The correlation of red coloring with an increased flow of sap is well illustrated by the galls of the wild-rose tree, which are often "as rosy as the rosiest apple." An abnormal flow of sap is caused to the part stung by the insect, and red coloration is due to the action of light, for it is of no service to the plant. Again, when the flowers of Cratægus coccinea are stung by the gall-fly the different organs all become bright red, and the change in coloring is accompanied by an increase in size. In some instances red colors, according to Darwin, indicate greater vigor on the part of the plant, and I have also observed that the dwarfing of red flowers under cultivation may cause them to revert to white.

It was long, indeed, believed that the same species could not produce yellow, red, and blue flowers. But this doctrine, to use the words of Dr. Lindley, "must now be laid up in the limbo of pleasant dreams." This supposed law is contradicted by the hyacinth, pansy, Delphinium cardinale, and many other plants. Though red and blue coloring never occurs among the roses, a hyacinth has been seen to produce a perfectly pink and a perfectly blue blossom on the same truss, and the Borraginaceæ afford examples of flowers turning from red to blue in even a short space of time.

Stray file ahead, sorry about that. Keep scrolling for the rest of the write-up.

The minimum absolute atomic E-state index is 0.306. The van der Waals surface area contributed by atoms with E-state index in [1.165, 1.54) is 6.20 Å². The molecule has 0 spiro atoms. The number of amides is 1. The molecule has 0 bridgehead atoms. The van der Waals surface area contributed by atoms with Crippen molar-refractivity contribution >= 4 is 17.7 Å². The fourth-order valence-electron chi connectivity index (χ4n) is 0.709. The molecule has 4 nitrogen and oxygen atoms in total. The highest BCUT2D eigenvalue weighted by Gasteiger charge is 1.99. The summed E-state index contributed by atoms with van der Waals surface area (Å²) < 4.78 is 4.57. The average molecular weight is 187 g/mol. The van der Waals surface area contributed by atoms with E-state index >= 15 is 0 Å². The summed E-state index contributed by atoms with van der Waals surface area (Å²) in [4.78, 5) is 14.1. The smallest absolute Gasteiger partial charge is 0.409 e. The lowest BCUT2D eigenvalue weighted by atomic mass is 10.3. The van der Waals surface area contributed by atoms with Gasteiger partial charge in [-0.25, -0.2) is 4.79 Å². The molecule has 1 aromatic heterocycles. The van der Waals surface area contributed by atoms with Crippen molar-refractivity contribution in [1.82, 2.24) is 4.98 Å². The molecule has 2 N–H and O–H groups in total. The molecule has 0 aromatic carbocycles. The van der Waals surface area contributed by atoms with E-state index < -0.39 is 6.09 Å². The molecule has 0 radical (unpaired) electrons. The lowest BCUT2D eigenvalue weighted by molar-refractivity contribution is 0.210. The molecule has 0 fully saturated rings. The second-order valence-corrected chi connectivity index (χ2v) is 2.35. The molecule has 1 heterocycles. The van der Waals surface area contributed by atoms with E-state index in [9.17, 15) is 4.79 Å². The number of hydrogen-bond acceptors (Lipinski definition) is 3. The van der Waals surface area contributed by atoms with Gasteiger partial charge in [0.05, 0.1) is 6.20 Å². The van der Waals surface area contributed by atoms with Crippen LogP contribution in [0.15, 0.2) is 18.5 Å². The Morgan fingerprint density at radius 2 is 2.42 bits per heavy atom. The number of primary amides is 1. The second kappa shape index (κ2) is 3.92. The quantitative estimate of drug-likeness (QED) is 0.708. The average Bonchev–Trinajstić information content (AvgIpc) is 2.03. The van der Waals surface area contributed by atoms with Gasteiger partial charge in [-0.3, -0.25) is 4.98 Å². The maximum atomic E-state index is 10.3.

Blue is the highest color of the floral world, and is preferred by bees. Blue flowers are, as a rule, highly specialized both in form and color, and often possess marvelous mechanisms which aid in disseminating the pollen. This coloring is very common in the mint and pulse families, and in this district there are in the former forty-nine and in the latter sixty-one species of blue flowers. Their structure is such that few insects besides the long-tongued bees can gain access to the honey, and in some instances a single species of flower is visited by a single kind of bee, as one of the larkspurs by one of the bumblebees. While this high specialization of the flower may insure intercrossing, it is yet open to many objections, such as scarcity of proper guests, mechanical imperfections, perforation of the flowers by bees, and development of the perianth at the expense of the essential organs.